connected to said bias resistor, a MOS transistor for shunting a current that passes through said bias resistor, such that when said power supply voltage is substantially within said operating range the MOS transistor prevents the current from driving a base of a first bipolar transistor of said series, and when said power supply is below said operating range the MOS transistor is not shunting the current that passes through said bias resistor and the current is thereby driving the base of the first bipolar transistor of said series.
12. The device as set forth in
13. The device as set forth in
14. The device as set forth in
15. A output driver circuit for an integrated circuit having a VDD power supply operating range, the circuit comprising:
MOSFET means for amplifying an input signal to said output driver circuit such that a digital signal state level is output therefrom; and
coupled to said means for amplifying, BiCMOS means for maintaining the digital signal state level output by said circuit when VDD power supply voltage falls beneath said VDD power supply voltage operating range, wherein said BiCMOS means for maintaining is inactive when said VDD power supply voltage is within said VDD power supply voltage operating range.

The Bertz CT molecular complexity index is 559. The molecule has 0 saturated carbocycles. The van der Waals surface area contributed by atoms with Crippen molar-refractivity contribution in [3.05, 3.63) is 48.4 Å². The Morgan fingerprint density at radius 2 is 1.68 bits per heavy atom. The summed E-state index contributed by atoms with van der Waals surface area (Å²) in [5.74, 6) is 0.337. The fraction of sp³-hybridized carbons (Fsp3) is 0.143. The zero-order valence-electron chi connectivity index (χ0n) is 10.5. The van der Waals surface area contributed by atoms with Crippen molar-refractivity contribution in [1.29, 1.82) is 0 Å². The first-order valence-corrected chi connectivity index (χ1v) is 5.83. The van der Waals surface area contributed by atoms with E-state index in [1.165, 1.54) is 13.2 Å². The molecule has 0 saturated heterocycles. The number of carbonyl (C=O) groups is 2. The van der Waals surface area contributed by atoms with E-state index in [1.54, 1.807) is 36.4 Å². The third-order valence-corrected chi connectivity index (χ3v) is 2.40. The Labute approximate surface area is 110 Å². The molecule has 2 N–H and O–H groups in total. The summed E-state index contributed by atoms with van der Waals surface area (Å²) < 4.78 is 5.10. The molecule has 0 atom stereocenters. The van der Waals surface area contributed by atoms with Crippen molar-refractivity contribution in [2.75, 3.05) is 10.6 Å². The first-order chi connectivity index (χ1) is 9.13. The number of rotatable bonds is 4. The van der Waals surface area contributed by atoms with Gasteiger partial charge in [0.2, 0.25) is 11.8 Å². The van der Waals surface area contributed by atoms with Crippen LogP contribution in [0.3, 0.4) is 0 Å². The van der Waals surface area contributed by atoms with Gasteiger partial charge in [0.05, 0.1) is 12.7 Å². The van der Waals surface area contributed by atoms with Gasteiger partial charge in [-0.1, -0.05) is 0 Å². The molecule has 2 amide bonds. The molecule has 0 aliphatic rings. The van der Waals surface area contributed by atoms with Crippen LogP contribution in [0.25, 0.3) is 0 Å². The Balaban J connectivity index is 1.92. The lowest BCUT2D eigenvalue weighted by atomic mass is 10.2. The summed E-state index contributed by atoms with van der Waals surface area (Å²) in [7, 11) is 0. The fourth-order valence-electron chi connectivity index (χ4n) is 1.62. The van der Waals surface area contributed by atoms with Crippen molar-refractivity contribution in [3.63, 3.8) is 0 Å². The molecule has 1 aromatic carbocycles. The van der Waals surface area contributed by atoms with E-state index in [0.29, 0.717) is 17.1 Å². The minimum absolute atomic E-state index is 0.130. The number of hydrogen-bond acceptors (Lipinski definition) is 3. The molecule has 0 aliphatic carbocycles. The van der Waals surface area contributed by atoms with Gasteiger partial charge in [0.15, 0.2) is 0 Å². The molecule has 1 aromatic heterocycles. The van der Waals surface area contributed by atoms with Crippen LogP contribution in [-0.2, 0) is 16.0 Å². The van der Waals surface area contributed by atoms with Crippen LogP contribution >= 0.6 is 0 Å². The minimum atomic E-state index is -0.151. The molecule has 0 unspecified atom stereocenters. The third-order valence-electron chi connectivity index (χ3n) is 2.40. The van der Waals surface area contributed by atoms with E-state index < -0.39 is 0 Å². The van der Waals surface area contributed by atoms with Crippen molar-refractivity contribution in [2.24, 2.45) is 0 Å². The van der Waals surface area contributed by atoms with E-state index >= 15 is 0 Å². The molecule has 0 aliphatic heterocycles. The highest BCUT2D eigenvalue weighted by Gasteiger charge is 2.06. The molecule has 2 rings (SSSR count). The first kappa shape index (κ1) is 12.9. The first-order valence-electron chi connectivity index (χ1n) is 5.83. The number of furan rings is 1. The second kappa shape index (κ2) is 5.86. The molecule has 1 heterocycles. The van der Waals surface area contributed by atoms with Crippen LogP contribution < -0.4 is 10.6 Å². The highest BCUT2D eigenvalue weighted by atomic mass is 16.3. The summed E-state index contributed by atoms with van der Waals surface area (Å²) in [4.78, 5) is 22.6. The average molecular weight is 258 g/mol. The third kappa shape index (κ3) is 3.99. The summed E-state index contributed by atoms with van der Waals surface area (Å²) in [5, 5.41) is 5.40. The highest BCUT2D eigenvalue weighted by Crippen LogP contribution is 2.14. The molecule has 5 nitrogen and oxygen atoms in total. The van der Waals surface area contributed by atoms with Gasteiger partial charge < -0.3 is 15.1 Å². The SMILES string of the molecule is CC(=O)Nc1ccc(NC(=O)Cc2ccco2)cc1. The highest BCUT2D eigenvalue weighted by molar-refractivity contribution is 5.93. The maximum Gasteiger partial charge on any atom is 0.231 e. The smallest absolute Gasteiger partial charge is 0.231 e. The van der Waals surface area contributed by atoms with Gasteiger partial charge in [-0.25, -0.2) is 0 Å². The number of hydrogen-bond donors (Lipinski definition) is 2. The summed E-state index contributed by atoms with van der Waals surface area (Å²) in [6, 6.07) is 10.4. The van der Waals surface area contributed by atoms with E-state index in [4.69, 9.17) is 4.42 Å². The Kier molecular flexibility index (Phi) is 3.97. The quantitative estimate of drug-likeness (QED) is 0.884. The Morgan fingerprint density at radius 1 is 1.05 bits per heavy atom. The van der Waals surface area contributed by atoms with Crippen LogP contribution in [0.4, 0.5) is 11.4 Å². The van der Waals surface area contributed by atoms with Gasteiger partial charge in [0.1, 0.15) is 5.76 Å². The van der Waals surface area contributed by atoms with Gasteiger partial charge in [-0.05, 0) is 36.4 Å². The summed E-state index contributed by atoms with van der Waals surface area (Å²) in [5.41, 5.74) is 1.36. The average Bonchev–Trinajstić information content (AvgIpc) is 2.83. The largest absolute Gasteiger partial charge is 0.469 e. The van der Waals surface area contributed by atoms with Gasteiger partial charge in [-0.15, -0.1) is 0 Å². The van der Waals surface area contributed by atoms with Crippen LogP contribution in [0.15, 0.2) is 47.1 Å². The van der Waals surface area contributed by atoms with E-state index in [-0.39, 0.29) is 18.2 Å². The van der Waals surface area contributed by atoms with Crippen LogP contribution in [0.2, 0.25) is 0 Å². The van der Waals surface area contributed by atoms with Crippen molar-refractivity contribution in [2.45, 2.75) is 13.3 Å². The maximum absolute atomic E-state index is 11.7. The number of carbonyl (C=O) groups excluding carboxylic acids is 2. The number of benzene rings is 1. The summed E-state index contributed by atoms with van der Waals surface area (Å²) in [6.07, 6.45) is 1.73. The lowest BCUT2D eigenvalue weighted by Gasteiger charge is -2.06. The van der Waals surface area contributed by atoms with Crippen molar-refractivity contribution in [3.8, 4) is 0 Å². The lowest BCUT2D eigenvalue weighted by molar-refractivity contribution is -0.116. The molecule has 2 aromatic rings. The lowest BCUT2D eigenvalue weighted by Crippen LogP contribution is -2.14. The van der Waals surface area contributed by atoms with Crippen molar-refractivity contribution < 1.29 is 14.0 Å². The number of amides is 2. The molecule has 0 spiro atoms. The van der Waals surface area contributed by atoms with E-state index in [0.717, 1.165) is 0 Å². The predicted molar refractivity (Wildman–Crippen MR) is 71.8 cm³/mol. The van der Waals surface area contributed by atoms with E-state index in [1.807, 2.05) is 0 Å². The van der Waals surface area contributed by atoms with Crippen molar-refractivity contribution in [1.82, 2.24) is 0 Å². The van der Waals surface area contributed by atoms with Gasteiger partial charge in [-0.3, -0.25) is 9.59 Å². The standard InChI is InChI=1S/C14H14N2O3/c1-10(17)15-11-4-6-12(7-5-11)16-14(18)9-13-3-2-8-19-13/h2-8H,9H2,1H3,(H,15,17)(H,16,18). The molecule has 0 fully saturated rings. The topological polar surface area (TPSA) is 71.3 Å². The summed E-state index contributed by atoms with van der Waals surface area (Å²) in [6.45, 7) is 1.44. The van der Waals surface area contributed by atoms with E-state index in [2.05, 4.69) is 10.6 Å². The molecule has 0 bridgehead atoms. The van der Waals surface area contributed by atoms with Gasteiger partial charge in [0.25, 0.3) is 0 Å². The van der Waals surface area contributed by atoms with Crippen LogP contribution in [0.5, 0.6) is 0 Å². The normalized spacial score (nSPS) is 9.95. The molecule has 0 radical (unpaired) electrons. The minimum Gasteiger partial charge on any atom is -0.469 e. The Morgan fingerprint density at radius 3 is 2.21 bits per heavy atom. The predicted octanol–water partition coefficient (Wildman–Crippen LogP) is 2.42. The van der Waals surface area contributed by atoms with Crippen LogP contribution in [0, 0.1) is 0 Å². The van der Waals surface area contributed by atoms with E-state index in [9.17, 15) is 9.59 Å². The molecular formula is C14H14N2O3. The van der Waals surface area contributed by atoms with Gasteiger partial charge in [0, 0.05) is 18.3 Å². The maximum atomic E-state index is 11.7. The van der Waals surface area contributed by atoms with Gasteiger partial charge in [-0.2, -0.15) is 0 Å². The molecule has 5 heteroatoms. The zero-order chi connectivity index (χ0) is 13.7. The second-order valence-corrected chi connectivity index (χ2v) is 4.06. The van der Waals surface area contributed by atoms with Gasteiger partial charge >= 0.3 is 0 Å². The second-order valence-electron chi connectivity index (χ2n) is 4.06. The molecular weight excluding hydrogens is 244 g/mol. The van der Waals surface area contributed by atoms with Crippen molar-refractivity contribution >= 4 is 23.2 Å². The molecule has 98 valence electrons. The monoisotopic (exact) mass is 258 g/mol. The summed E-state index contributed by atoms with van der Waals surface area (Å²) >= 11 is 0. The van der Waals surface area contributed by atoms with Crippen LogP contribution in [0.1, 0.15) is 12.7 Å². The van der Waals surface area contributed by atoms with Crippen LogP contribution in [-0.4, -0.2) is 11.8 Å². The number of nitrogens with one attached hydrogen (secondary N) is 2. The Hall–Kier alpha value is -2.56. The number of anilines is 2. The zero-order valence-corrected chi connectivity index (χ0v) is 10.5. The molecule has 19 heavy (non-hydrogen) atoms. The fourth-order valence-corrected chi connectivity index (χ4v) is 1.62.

1. Technical Field
The technology described herein is generally related to the field of integrated circuits (“IC”); IC structures and devices are also referred to hereinafter as “chip(s),” and “dice” or “die.”
2. Description of Related Art
The integrated circuit field of technology is well established. Many publications describe the details of commonly known techniques used in the fabrication of integrated circuits that can be generally employed in the fabrication of complex, three-dimensional, IC structures and devices; see e.g., Silicon Processes, Vol. 1–3, copyright 1995, Lattice Press, Lattice Semiconductor Corporation, Hillsboro, Oreg. Moreover, the individual steps of such a process can be performed using commercially available IC fabrication machines. The use of such machines and commonly used fabrication step techniques will be referred to hereinafter as simply: “in a known manner.” As specifically helpful to an understanding of the present invention, approximate technical data are disclosed herein based upon current technology; future developments in this art may call for appropriate adjustments as would be apparent to one skilled in the art.
Certain commercial products employing IC chips require the state of a digital output signal stays at a predetermined logic signal, “HIGH” or “LOW,” even when supply voltages are below the threshold voltage of the output stage driver field effect transistors (“FETs”). For example, a voltage monitoring instrument needs to transmit accurately the true output of the circuitry being monitored. Other examples of such products are power-on reset generators, microprocessor supervisors, and chip-select drivers.